In 1603, the great Queen Elizabeth died, and King James VI of Scotland acquired the throne, becoming King James I of England. (This is the King James who commissioned a group of scholars to make a new English translation of the Bible to clarify certain questions of doctrinal interpretation.)
This brings us culturally, socially, economically, and geographically to the time of Robert Seely in London. We know very little about his early years, except the bare facts that his parents had, by 1602, moved to Huntingdon, where Robert was christened on the 4th of July of that year. We assume he was educated in Huntingdon and that he was apprenticed to his father as a joiner or carpenter there. Then, on 25 March 1623, he became an apprentice to John Plomer, a cordwainer in London. We don’t really have any concrete evidence of why Robert left his country roots and migrated to the city. He was already over 20 years old and had completed an apprenticeship. Apprenticeships of the time could last up to seven years, so most young men were journeymen by the time they were in their early twenties, and they looked to settle down with a nice young lady to build a family.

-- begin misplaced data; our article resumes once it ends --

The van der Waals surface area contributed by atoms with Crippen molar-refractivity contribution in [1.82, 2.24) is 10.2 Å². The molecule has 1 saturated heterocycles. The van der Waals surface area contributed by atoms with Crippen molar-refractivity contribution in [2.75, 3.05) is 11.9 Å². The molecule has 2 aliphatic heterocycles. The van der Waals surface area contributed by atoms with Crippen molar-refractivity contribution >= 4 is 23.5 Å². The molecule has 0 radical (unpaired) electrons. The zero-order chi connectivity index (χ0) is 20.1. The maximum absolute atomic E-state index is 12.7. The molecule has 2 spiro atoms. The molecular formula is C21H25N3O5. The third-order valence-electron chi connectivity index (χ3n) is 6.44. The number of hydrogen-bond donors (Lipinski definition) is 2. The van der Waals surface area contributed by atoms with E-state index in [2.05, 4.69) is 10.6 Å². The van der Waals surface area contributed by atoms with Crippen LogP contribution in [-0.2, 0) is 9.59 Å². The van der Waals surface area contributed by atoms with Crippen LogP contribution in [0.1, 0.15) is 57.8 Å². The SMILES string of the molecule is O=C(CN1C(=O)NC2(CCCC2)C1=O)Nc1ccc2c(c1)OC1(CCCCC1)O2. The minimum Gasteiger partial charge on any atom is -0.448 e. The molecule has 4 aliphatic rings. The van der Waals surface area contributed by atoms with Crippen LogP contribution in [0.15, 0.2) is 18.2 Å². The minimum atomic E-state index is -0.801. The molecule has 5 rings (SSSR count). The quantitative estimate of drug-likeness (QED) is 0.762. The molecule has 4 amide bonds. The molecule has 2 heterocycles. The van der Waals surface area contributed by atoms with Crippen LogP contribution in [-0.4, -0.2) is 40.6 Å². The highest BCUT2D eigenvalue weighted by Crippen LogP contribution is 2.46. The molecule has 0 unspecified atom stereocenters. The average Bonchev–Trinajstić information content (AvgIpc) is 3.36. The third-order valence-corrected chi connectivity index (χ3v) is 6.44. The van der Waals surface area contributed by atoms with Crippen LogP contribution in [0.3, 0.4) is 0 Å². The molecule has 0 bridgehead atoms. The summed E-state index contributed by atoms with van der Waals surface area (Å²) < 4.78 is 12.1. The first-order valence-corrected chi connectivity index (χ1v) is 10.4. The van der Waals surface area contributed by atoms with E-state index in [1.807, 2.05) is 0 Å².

For whatever reason (a row with his father? jilted by his childhood sweetheart? religious discontent? simply a restless spirit?) he set himself up in London. After three years with Mr. Plomer, he bought his apprenticeship, got married, and moved into #7 Coleman Street, right at the heart of things. London’s Guidhall (the equivalent of the town hall) was a three-minute walk. The Thames was a ten-minute walk, and on a fine Sunday, with little commercial traffic, Westminster Abbey was a brisk half hour away. Of course, in a city where the Reformation was in full swing, a chapel could be found within five minutes in any direction, and young tradesman eager to make a good impression had better make use of them!